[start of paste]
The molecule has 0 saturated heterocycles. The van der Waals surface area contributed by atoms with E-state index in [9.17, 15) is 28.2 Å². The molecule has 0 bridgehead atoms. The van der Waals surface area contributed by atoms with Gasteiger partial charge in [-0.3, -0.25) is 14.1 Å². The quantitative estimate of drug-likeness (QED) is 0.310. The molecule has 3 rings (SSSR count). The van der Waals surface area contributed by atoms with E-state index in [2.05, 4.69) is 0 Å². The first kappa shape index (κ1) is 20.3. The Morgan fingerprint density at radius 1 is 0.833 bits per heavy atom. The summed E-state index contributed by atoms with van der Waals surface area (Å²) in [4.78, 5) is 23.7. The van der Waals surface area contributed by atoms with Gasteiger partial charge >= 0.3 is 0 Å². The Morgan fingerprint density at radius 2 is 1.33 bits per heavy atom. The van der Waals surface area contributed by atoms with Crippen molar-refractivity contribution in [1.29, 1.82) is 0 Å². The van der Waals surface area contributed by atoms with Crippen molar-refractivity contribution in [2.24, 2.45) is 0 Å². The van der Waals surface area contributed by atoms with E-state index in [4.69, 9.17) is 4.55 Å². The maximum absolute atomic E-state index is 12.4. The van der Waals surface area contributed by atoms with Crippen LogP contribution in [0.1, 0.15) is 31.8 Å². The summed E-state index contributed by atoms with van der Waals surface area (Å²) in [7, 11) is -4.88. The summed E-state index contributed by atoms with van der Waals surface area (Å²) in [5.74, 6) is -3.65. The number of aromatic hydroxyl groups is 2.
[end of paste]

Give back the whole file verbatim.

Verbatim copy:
The molecule has 0 saturated heterocycles. The van der Waals surface area contributed by atoms with E-state index in [9.17, 15) is 28.2 Å². The molecule has 0 bridgehead atoms. The van der Waals surface area contributed by atoms with Gasteiger partial charge in [-0.3, -0.25) is 14.1 Å². The quantitative estimate of drug-likeness (QED) is 0.310. The molecule has 3 rings (SSSR count). The van der Waals surface area contributed by atoms with E-state index in [2.05, 4.69) is 0 Å². The first kappa shape index (κ1) is 20.3. The Morgan fingerprint density at radius 1 is 0.833 bits per heavy atom. The summed E-state index contributed by atoms with van der Waals surface area (Å²) in [4.78, 5) is 23.7. The van der Waals surface area contributed by atoms with Gasteiger partial charge >= 0.3 is 0 Å². The Morgan fingerprint density at radius 2 is 1.33 bits per heavy atom. The van der Waals surface area contributed by atoms with Crippen molar-refractivity contribution in [1.29, 1.82) is 0 Å². The van der Waals surface area contributed by atoms with Crippen molar-refractivity contribution in [2.24, 2.45) is 0 Å². The van der Waals surface area contributed by atoms with E-state index in [4.69, 9.17) is 4.55 Å². The maximum absolute atomic E-state index is 12.4. The van der Waals surface area contributed by atoms with Crippen LogP contribution in [0.1, 0.15) is 31.8 Å². The summed E-state index contributed by atoms with van der Waals surface area (Å²) in [7, 11) is -4.88. The summed E-state index contributed by atoms with van der Waals surface area (Å²) in [5.74, 6) is -3.65. The number of aromatic hydroxyl groups is 2.